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Anat Sci Educ. 2017 Oct 10. doi: 10.1002/ase.1743. [Epub ahead of print]

The histopathologic reliability of tissue taken from cadavers within the gross anatomy laboratory.

Author information

1
Department of Cell Biology and Anatomy School of Medicine, Louisiana State University Health Sciences Center, New Orleans, Louisiana.
2
Department of Pathology School of Medicine, Louisiana State University Health Sciences Center, New Orleans, Louisiana.
3
Leonard J. Chabert Medical Center Ochsner, Health System, Houma, Louisiana.
4
School of Foundations, Leadership, and Administration, Kent State University, Kent, Ohio.

Abstract

The purpose of this study was to examine the histopathologic reliability of embalmed cadaveric tissue taken from the gross anatomy laboratory. Tissue samples from hearts, livers, lungs, and kidneys were collected after the medical students' dissection course was completed. All of the cadavers were embalmed in a formalin-based fixative solution. The tissue was processed, embedded in paraffin, sectioned at six micrometers, and stained with H&E. The microscope slides were evaluated by a board certified pathologist to determine whether the cellular components of the tissues were preserved at a high enough quality to allow for histopathologic diagnosis. There was a statistically significant relationship between ratings and organ groups. Across all organs, there was a smaller proportion of "poor" ratings. The lung group had the highest percentage of "poor" ratings (23.1%). The heart group had the least "poor" ratings (0.0%). The largest percentage of "satisfactory" ratings were in the lung group (52.8%), and the heart group contained the highest percentage of "good" ratings (58.5%) The lung group had the lowest percentage of "good" ratings (24.2%). These results indicate that heart tissue is more reliable than lung, kidney, or liver tissue when utilizing tissue from the gross anatomy laboratory for research and/or educational purposes. This information advises educators and researchers about the quality and histopathologic reliability of tissue samples obtained from the gross anatomy laboratory. Anat Sci Educ. © 2017 American Association of Anatomists.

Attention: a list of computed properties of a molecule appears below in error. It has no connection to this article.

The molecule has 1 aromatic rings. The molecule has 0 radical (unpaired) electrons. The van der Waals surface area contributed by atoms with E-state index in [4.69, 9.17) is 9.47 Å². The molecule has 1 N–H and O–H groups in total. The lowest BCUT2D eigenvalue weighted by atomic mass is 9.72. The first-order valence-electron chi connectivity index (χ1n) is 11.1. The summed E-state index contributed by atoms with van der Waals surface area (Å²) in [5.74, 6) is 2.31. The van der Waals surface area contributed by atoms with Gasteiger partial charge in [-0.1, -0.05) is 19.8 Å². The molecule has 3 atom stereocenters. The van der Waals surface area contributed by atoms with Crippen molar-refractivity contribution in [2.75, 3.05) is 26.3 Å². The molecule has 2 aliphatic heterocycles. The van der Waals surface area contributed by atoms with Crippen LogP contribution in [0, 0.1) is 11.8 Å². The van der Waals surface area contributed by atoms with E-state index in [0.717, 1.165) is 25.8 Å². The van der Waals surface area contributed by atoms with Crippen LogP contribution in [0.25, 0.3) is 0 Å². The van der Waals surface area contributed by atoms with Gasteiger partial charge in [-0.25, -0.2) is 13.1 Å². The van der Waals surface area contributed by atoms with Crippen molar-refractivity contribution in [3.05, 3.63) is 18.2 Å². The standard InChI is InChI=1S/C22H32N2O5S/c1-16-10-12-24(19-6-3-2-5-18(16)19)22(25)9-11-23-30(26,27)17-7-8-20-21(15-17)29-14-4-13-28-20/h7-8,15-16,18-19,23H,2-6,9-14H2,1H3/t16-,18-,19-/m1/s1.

KEYWORDS:

cadaver biopsy; gross anatomy education; histology education; histopathology; medical education; pathology education

PMID:
29024453
DOI:
10.1002/ase.1743
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